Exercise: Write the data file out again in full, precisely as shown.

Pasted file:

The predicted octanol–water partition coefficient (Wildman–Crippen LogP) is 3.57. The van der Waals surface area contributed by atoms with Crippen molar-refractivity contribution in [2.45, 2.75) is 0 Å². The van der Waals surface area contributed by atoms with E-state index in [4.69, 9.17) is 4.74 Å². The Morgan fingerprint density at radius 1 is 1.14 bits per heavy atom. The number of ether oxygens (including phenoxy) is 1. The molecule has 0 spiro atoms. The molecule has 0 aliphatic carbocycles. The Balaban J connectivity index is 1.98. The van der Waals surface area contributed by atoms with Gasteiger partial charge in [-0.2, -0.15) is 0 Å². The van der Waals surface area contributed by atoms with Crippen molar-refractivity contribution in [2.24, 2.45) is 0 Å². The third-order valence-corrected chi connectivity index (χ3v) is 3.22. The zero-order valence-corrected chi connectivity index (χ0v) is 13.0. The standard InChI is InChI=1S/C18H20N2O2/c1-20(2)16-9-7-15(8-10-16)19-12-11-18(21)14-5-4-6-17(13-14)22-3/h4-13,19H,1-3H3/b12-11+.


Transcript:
The predicted octanol–water partition coefficient (Wildman–Crippen LogP) is 3.57. The van der Waals surface area contributed by atoms with Crippen molar-refractivity contribution in [2.45, 2.75) is 0 Å². The van der Waals surface area contributed by atoms with E-state index in [4.69, 9.17) is 4.74 Å². The Morgan fingerprint density at radius 1 is 1.14 bits per heavy atom. The number of ether oxygens (including phenoxy) is 1. The molecule has 0 spiro atoms. The molecule has 0 aliphatic carbocycles. The Balaban J connectivity index is 1.98. The van der Waals surface area contributed by atoms with Gasteiger partial charge in [-0.2, -0.15) is 0 Å². The van der Waals surface area contributed by atoms with Crippen molar-refractivity contribution in [2.24, 2.45) is 0 Å². The third-order valence-corrected chi connectivity index (χ3v) is 3.22. The zero-order valence-corrected chi connectivity index (χ0v) is 13.0. The standard InChI is InChI=1S/C18H20N2O2/c1-20(2)16-9-7-15(8-10-16)19-12-11-18(21)14-5-4-6-17(13-14)22-3/h4-13,19H,1-3H3/b12-11+.